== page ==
View More Posts Ignore
Reply #5 - 05/06/08  7:06pm
" Thanks queenvalerie.

Yes, that is how it is. And I appreciate the support; it feels like a safety net and right now I am falling.

I am a reasonably tolerant person anyway and I guess that factors in with the family. So I don't get eaten up with anger or keep trying to control too much that it doesn't make sense to. But I am still the sad possessor of a lot of internal misery. I have been working on that for a long time and I have found ways to cope somewhat. In fact I've achieved a fair bit, considering. But I see the blocks and difficulties lined up against me and the mountain of them seems just too high. And the stress of having no security and limited finances is getting to me. "
View More Posts Ignore
Reply #6 - 05/07/08  4:40pm
" If talking things through isn't an option How about writing him a letter, maybe one that just lays out ground rules without alot of explaining

If that's not an option, can you identify the trigger points, times that might be likely to lead to problems, like when he comes home, and somehow avoid them, so for example you might have a nap when he comes home "
View More Posts Ignore
Reply #7 - 05/08/08  8:10am
" Thanks AuldQuine .

Yes, I think strategies have to come into it.

I guess that when I talk I should say very little.

Also, when I talk, I have to plan it so that it is going to be effective.

Also I need to settle for zero relationship.

But I'm still confused about what to do when I get abused. It obviously doesn't work to say anything. What if I just detach and walk away, saying nothing? "
View More Posts Ignore
Reply #8 - 05/08/08  8:26am
" I just read your profile and see that you are considering leaving your husband because of his abuse. Maybe its time for your adult son to leave home too.

I also read your comments on counselling and agree that when one partner is an abuser, that has to be dealt with first. Its like when one partner is an alcoholic they have to get help and stop drinking before the couple can work together

You deserve a life free from abuse of any kind, it amy be that the only way to acheive that is to live apart from your husband and son. They need to know that their behaviour is totally and absolutely unacceptable, not just that you don't like it. They may never understand or accept this, but leaving your husband and making your son leave home will be a very strong statment to them and I sense that you care deaply for them and want them to understand this for their own sakes not just for your own "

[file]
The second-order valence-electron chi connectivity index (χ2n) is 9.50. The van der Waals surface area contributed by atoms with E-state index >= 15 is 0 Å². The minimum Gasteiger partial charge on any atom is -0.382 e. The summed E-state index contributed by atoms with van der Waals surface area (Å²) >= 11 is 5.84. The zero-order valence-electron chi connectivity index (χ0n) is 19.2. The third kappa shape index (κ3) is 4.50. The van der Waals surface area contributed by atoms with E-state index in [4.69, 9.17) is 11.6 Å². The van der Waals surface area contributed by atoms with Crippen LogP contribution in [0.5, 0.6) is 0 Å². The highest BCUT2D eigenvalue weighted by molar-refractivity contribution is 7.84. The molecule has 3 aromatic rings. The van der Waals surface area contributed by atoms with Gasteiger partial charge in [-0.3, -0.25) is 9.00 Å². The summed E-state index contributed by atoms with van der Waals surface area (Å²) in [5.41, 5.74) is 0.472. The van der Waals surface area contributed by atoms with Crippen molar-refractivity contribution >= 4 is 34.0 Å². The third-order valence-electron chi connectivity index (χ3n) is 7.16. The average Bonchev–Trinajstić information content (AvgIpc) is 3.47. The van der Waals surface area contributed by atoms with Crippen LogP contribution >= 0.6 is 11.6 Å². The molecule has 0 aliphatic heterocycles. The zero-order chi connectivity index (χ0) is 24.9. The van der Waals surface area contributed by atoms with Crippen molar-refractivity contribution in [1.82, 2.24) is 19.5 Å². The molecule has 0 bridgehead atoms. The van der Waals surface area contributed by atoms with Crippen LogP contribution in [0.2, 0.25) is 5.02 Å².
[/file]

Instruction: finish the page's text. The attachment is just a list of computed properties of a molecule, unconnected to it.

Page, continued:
View More Posts Ignore
Reply #9 - 05/08/08  8:56am
" Strictly speaking from personal experience, detaching and walking away works just fine. Create a bubble of apathy around the situation. Do not try to control it, do not try to manage it, do not try to change it. In all honesty what you will be doing in ignoring it. This accomplishes 2 things. First it gives you breathing room to be away and apart from the abuse. Second it sends a clear signal to all involved that you are away and apart. I do not, under any circumstances, mean that you should feel apathetically about your son. I only mean that you can try to feel apathetically about his actions.

Please bear in mind that detachment and apathy will protect *you* but does absolutely nothing to change the abusive behavior. It only alters your reaction, or rather *non-reaction* to it. Your son may never change his behavioral patterns. What you *can* change is how you react to it. Turn your back, leave the room, lock yourself in the bathroom and soak in the tub or something but do not react to his abusive behavior. Do not try to fix him or change him or make him see the light. Your only concern when you do this is to protect yourself. Notice please that I did not say "defend" yourself. Detachment is exactly that. Don't react. At all. That is one damn hard thing to do but you can't just keep taking it either. Eventually something will snap and trust me on this one; your abusers will make sure that is you. "
View More Posts Ignore
Reply #10 - 05/08/08  9:13am
" Thank you queen valerie.

Yes, that "clicks" with me. I think you are right. And I know exactly what you mean. And I can do it. And I WILL do it. I have been detaching increasingly better generally anyway.

And I think now, because of recent events with my son, including one tonight (it is late here) when I tried to talk with him (not about his behavior) that there is no hope of getting him to be any different to his father. I tried all his life to set him up to be a full, decent and caring person. But it didn't work and I don't thnk it will. He is one of them, like my husband's family. Well, so be it. I can't do anything about it. I can just behave as well as I can and look after myself. "

First | Previous | Page: 1 2 | Next | Most Recent Add Your Advice
Advertisement


More From Around the Web